One more caveat to add to how this credit works specific to 2021, an additional change that was made really out of some of the COVID response was that for taxpayers who received unemployment benefits during 2021, even if it’s for just a week, the income limitation on that sliding scale changes. So if you received unemployment during the year, you can still be eligible even if you’re over that 400%. The scale works a bit differently in that situation, but it isn’t an automatic disqualifier. Right now, that is just for 2021, but another exception to be aware of when it comes to this credit.
All right. So that’s kind of your 101 overview of the Premium Tax Credit. Like I said, it’s something that you want to be aware of for clients who are potentially eligible for it, or who are already receiving it because it is a large dollar amount for people who qualify for it and something we want to definitely take into consideration if we are considering strategies in particular that accelerate income. So as always, I want to make sure that we have action items, really, you can use this credit as an example, but more generally, if this one’s not applicable to you, the first action item I would recommend is that you pick a form that you see come across your client’s tax returns that, apply to some portion of your client base and take the time to review the form and the instructions to the form.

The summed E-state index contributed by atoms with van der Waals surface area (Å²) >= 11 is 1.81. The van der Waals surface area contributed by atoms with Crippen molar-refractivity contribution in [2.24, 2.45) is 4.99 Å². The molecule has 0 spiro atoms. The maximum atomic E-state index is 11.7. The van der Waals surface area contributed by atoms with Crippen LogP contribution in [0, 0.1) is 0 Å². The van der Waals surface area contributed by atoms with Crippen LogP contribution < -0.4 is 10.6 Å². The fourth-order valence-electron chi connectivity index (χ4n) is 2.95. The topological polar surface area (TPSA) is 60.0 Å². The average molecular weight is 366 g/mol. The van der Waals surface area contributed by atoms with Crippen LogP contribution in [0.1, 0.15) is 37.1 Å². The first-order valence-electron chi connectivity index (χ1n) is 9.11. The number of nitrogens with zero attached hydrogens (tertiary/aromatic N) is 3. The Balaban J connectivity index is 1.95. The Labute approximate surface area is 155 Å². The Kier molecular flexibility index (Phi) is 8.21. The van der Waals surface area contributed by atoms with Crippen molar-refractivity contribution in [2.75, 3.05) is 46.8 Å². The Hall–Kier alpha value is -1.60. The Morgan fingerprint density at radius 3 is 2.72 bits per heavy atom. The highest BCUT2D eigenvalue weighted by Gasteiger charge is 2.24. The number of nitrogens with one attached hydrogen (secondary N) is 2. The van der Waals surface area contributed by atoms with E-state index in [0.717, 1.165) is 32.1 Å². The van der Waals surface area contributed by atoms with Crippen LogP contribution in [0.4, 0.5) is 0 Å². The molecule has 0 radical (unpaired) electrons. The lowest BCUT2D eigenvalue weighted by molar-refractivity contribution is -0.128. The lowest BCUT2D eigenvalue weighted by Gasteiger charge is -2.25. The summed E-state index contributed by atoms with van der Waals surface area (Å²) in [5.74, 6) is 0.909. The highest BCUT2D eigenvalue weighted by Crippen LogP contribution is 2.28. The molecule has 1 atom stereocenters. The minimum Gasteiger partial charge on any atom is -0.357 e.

This is a great step you can take to continue to build on that foundation of tax knowledge that we always talk about. One of those just incremental steps you can take. So whether it’s Form 8962 related to this premium tax credit or another form that you see attached to your client tax returns on a regular basis, set aside that time as part of your professional development and to increase your tax knowledge, to go through one of those forums, go through the instructions to it, just increase your knowledge. Just that a little bit more. Again, like so many things we talk about here, the goal isn’t for you to become the final answer on these things, but to make sure that you are coming at this from an informed place so that you are doing what’s best for your client in a timely manner and not just letting these things wait until the very end of the year and have surprises happen when there’s no time left to do anything about it.
As usual, the next action item is going to be to make sure that you are getting tax returns for all of your clients every year. If this isn’t already on your list of things to be on the lookout for, and you have clients that might fall in this bucket of eligibility, you should be looking to really not only see if they’re eligible for it, but how much of this credit are they receiving or how close are they to some of these thresholds so that, you know, as you look at tax strategies, what your room for change might actually be.
And the last section I want to leave you with today is if you have topics or questions that you would like us to go over on the podcast, feel free to reach out to email@example.com. We love hearing from our listeners and making sure that we are delivering value to all of you so that you can deliver value to your clients. Thanks for listening today, everybody. Good luck out there. And remember to tip your server, not the IRS.
The information on this site is for education only and should not be considered tax advice. Retirement Tax Services is not affiliated with Shilanski & Associates, Jarvis Financial Services or any other financial services firms.